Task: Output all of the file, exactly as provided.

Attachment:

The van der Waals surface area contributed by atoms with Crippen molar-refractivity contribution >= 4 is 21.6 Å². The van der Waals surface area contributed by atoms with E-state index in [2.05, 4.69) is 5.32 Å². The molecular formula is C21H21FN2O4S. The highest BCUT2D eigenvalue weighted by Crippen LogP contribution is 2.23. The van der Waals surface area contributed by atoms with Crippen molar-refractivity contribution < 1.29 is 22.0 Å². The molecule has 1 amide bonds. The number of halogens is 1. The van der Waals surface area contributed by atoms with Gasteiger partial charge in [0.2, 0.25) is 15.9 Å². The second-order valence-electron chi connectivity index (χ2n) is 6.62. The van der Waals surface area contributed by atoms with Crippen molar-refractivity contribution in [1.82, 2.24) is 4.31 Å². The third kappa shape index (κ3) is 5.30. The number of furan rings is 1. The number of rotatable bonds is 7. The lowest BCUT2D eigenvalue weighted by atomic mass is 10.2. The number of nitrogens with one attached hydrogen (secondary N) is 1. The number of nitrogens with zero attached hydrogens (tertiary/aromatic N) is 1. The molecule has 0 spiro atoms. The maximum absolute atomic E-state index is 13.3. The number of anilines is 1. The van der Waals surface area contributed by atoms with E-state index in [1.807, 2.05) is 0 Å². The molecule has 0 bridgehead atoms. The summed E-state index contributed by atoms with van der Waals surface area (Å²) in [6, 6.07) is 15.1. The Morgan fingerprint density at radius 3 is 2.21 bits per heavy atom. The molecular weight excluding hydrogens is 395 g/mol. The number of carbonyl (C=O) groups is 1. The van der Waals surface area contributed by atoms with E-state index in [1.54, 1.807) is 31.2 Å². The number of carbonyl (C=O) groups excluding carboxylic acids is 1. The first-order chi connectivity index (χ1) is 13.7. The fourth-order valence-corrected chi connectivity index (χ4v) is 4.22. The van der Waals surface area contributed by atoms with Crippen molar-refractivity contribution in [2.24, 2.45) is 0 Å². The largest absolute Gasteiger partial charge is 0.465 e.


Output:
The van der Waals surface area contributed by atoms with Crippen molar-refractivity contribution >= 4 is 21.6 Å². The van der Waals surface area contributed by atoms with E-state index in [2.05, 4.69) is 5.32 Å². The molecular formula is C21H21FN2O4S. The highest BCUT2D eigenvalue weighted by Crippen LogP contribution is 2.23. The van der Waals surface area contributed by atoms with Crippen molar-refractivity contribution < 1.29 is 22.0 Å². The molecule has 1 amide bonds. The number of halogens is 1. The van der Waals surface area contributed by atoms with Gasteiger partial charge in [0.2, 0.25) is 15.9 Å². The second-order valence-electron chi connectivity index (χ2n) is 6.62. The van der Waals surface area contributed by atoms with Crippen molar-refractivity contribution in [1.82, 2.24) is 4.31 Å². The third kappa shape index (κ3) is 5.30. The number of furan rings is 1. The number of rotatable bonds is 7. The lowest BCUT2D eigenvalue weighted by atomic mass is 10.2. The number of nitrogens with one attached hydrogen (secondary N) is 1. The number of nitrogens with zero attached hydrogens (tertiary/aromatic N) is 1. The molecule has 0 spiro atoms. The maximum absolute atomic E-state index is 13.3. The number of anilines is 1. The van der Waals surface area contributed by atoms with E-state index in [1.807, 2.05) is 0 Å². The molecule has 0 bridgehead atoms. The summed E-state index contributed by atoms with van der Waals surface area (Å²) in [6, 6.07) is 15.1. The Morgan fingerprint density at radius 3 is 2.21 bits per heavy atom. The molecular weight excluding hydrogens is 395 g/mol. The number of carbonyl (C=O) groups is 1. The van der Waals surface area contributed by atoms with E-state index in [1.54, 1.807) is 31.2 Å². The number of carbonyl (C=O) groups excluding carboxylic acids is 1. The first-order chi connectivity index (χ1) is 13.7. The fourth-order valence-corrected chi connectivity index (χ4v) is 4.22. The van der Waals surface area contributed by atoms with Crippen molar-refractivity contribution in [2.24, 2.45) is 0 Å². The largest absolute Gasteiger partial charge is 0.465 e.